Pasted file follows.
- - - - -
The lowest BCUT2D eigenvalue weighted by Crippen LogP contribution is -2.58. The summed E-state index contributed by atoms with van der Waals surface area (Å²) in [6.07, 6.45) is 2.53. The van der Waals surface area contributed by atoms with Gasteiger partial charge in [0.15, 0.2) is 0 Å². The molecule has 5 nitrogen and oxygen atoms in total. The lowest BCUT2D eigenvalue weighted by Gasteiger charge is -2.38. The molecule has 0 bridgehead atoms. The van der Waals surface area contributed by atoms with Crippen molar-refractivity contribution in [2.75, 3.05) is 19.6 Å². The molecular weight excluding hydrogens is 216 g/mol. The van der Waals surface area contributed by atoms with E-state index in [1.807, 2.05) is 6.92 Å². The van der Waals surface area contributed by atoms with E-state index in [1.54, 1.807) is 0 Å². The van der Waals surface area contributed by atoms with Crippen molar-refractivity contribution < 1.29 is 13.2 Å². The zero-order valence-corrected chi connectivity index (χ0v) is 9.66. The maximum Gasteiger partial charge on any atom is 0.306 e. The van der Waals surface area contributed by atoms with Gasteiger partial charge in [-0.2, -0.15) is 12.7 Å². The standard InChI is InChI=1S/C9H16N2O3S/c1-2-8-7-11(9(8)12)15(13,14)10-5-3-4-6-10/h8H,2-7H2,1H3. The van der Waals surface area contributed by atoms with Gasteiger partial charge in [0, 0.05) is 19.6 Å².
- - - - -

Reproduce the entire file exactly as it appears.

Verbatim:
The lowest BCUT2D eigenvalue weighted by Crippen LogP contribution is -2.58. The summed E-state index contributed by atoms with van der Waals surface area (Å²) in [6.07, 6.45) is 2.53. The van der Waals surface area contributed by atoms with Gasteiger partial charge in [0.15, 0.2) is 0 Å². The molecule has 5 nitrogen and oxygen atoms in total. The lowest BCUT2D eigenvalue weighted by Gasteiger charge is -2.38. The molecule has 0 bridgehead atoms. The van der Waals surface area contributed by atoms with Crippen molar-refractivity contribution in [2.75, 3.05) is 19.6 Å². The molecular weight excluding hydrogens is 216 g/mol. The van der Waals surface area contributed by atoms with E-state index in [1.807, 2.05) is 6.92 Å². The van der Waals surface area contributed by atoms with E-state index in [1.54, 1.807) is 0 Å². The van der Waals surface area contributed by atoms with Crippen molar-refractivity contribution < 1.29 is 13.2 Å². The zero-order valence-corrected chi connectivity index (χ0v) is 9.66. The maximum Gasteiger partial charge on any atom is 0.306 e. The van der Waals surface area contributed by atoms with Gasteiger partial charge in [-0.2, -0.15) is 12.7 Å². The standard InChI is InChI=1S/C9H16N2O3S/c1-2-8-7-11(9(8)12)15(13,14)10-5-3-4-6-10/h8H,2-7H2,1H3. The van der Waals surface area contributed by atoms with Gasteiger partial charge in [0, 0.05) is 19.6 Å².